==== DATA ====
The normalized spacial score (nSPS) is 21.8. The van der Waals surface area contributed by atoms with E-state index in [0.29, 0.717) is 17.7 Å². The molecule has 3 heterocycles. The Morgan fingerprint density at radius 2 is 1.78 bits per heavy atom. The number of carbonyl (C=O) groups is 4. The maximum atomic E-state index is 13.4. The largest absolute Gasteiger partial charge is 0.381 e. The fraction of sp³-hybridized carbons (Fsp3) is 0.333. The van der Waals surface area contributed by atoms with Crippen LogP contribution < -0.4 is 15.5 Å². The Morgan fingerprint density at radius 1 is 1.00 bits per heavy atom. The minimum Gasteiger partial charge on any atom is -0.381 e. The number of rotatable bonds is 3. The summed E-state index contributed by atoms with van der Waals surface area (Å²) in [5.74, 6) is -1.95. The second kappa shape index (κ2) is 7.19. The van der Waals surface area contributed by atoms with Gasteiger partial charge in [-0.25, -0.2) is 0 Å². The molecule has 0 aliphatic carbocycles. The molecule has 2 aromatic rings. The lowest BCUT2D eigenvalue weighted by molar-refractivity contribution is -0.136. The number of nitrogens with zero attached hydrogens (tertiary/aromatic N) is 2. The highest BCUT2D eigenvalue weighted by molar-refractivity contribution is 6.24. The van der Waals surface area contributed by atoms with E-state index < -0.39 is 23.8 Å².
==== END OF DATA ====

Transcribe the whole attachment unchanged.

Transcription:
The normalized spacial score (nSPS) is 21.8. The van der Waals surface area contributed by atoms with E-state index in [0.29, 0.717) is 17.7 Å². The molecule has 3 heterocycles. The Morgan fingerprint density at radius 2 is 1.78 bits per heavy atom. The number of carbonyl (C=O) groups is 4. The maximum atomic E-state index is 13.4. The largest absolute Gasteiger partial charge is 0.381 e. The fraction of sp³-hybridized carbons (Fsp3) is 0.333. The van der Waals surface area contributed by atoms with Crippen LogP contribution < -0.4 is 15.5 Å². The Morgan fingerprint density at radius 1 is 1.00 bits per heavy atom. The minimum Gasteiger partial charge on any atom is -0.381 e. The number of rotatable bonds is 3. The summed E-state index contributed by atoms with van der Waals surface area (Å²) in [5.74, 6) is -1.95. The second kappa shape index (κ2) is 7.19. The van der Waals surface area contributed by atoms with Gasteiger partial charge in [-0.25, -0.2) is 0 Å². The molecule has 0 aliphatic carbocycles. The molecule has 2 aromatic rings. The lowest BCUT2D eigenvalue weighted by molar-refractivity contribution is -0.136. The number of nitrogens with zero attached hydrogens (tertiary/aromatic N) is 2. The highest BCUT2D eigenvalue weighted by molar-refractivity contribution is 6.24. The van der Waals surface area contributed by atoms with E-state index < -0.39 is 23.8 Å².